Chair:

J. Karl Johnson

Department of Chemical and Petroleum Engineering, University of Pittsburgh

 

Committee Members:

Dr. John A. Keith

Department of Chemical and Petroleum Engineering, University of Pittsburgh

 

Dr. Robert M. Enick

Department of Chemical and Petroleum Engineering, University of Pittsburgh

 

Dr. Kenneth D. Jordan

Department of Chemistry, University of Pittsburgh

 

Dr. Koblar Alan Jackson

Physics Department and Science of Advanced Materials Program, Central Michigan University

 

Dial-In Information

Zoom link: https://pitt.zoom.us/j/92169080203

Meeting ID: 921 6908 0203

Monday, February 26 at 11:00 a.m. to 1:00 p.m.

Benedum Hall, 1145
3700 O'Hara Street, Pittsburgh, PA 15261

PhD Proposal Defense - Priyanka Bholanath Shukla

 

Title: Assessing Accuracy and Improving Efficiency of Self-Interaction Corrected Density Functional Theory

 

Abstract: Density functional theory, commonly used for predicting chemical properties, suffers from self-interaction errors, which may result in underprediction of reaction barriers and inaccurate descriptions of properties such as dissociation energy, charge transfer, and others. In this work, we employ the Fermi-Löwdin Self-Interaction Correction (FLOSIC) method to implement the Perdew-Zunger self-interaction correction (PZSIC) energy, which can only be implemented on an orbital-by-orbital basis. Our purpose is to assess the accuracy of reaction barrier heights for uncatalyzed and catalyzed chemical reactions. For uncatalyzed reactions, we analyze the results of PZSIC calculations on a per-orbital basis to understand how PZSIC corrects the underestimation of barrier heights. We found that orbitals directly involved in bond-breaking and bond-making events, which are typically stretched bond orbitals in transition states, make the largest contribution to the self-interaction corrections. We have studied the impact of PZSIC on several reactions involved in the selective catalytic reduction of NOx on a model of a zeolite catalyst, Cu-SSZ-13. We found that PZSIC improves barrier heights for several of the reactions. However, in some cases, it predicts small or negative barriers. We found that reactions involving a change in the oxidation state of the Cu atom in the model Cu-SSZ-13 cluster from Cu+ to Cu2+ give rise to very large errors in the PZSIC energies. We attributed these errors to an unphysical energy penalty for a filled or half-filled 3d shell in the PZSIC calculation. Calculations on other transition metals show similar energy penalties for Cr, Mn, Zn, Ga, and Ge when an electron is removed from a closed or half-filled 3d shell. We plan to further investigate the source of the SIC energy penalty and how to correct it in a PZSIC calculation. Our future work will focus on examining important chemical reaction barriers and adsorption energies, observing the SIC energy penalty across different single transitional metal atom catalysts. Additionally, our goal is to understand the behavior of the SIC energy penalty in reactions taking place on catalysts containing multiple transition metals within a system.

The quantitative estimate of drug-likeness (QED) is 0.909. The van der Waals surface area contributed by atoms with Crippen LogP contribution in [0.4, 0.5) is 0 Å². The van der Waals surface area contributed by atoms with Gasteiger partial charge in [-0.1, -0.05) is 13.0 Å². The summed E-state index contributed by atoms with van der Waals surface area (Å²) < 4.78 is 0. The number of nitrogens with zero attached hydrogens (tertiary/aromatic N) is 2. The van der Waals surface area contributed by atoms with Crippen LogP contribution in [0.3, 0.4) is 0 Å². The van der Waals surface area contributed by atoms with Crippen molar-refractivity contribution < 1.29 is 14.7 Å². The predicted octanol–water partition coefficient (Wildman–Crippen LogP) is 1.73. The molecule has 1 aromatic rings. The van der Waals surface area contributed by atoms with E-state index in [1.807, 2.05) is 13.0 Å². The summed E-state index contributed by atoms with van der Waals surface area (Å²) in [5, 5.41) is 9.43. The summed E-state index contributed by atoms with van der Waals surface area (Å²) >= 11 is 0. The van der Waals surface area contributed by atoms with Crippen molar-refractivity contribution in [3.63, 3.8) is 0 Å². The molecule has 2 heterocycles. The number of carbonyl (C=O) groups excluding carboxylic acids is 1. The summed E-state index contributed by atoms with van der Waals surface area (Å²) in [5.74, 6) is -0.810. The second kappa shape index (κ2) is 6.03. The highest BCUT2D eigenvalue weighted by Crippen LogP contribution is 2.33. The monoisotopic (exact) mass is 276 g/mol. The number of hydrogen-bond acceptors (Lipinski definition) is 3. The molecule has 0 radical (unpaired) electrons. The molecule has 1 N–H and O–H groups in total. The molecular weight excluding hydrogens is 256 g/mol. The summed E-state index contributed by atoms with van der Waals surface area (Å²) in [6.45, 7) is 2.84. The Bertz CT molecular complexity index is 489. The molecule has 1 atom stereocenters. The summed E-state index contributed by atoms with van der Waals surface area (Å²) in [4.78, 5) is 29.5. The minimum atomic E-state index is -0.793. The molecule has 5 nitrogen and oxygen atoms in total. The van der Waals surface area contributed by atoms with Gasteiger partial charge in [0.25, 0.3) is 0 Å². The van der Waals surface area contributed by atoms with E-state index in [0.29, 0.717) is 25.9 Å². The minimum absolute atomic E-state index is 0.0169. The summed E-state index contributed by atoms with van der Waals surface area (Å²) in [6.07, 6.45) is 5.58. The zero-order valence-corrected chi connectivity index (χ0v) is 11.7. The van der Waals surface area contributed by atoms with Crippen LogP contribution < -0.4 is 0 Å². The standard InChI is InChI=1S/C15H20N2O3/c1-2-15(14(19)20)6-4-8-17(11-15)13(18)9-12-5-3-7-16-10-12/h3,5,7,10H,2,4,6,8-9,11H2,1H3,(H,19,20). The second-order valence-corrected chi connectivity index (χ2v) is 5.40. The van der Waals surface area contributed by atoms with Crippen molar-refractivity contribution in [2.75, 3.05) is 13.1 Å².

Chair:

J. Karl Johnson

Department of Chemical and Petroleum Engineering, University of Pittsburgh

 

Committee Members:

Dr. John A. Keith

Department of Chemical and Petroleum Engineering, University of Pittsburgh

 

Dr. Robert M. Enick

Department of Chemical and Petroleum Engineering, University of Pittsburgh

 

Dr. Kenneth D. Jordan

Department of Chemistry, University of Pittsburgh

 

Dr. Koblar Alan Jackson

Physics Department and Science of Advanced Materials Program, Central Michigan University

 

Dial-In Information

Zoom link: https://pitt.zoom.us/j/92169080203

Meeting ID: 921 6908 0203

Monday, February 26 at 11:00 a.m. to 1:00 p.m.

Benedum Hall, 1145
3700 O'Hara Street, Pittsburgh, PA 15261

Event Type

Defenses

Topic

Research

Target Audience

Faculty, Graduate Students, Postdocs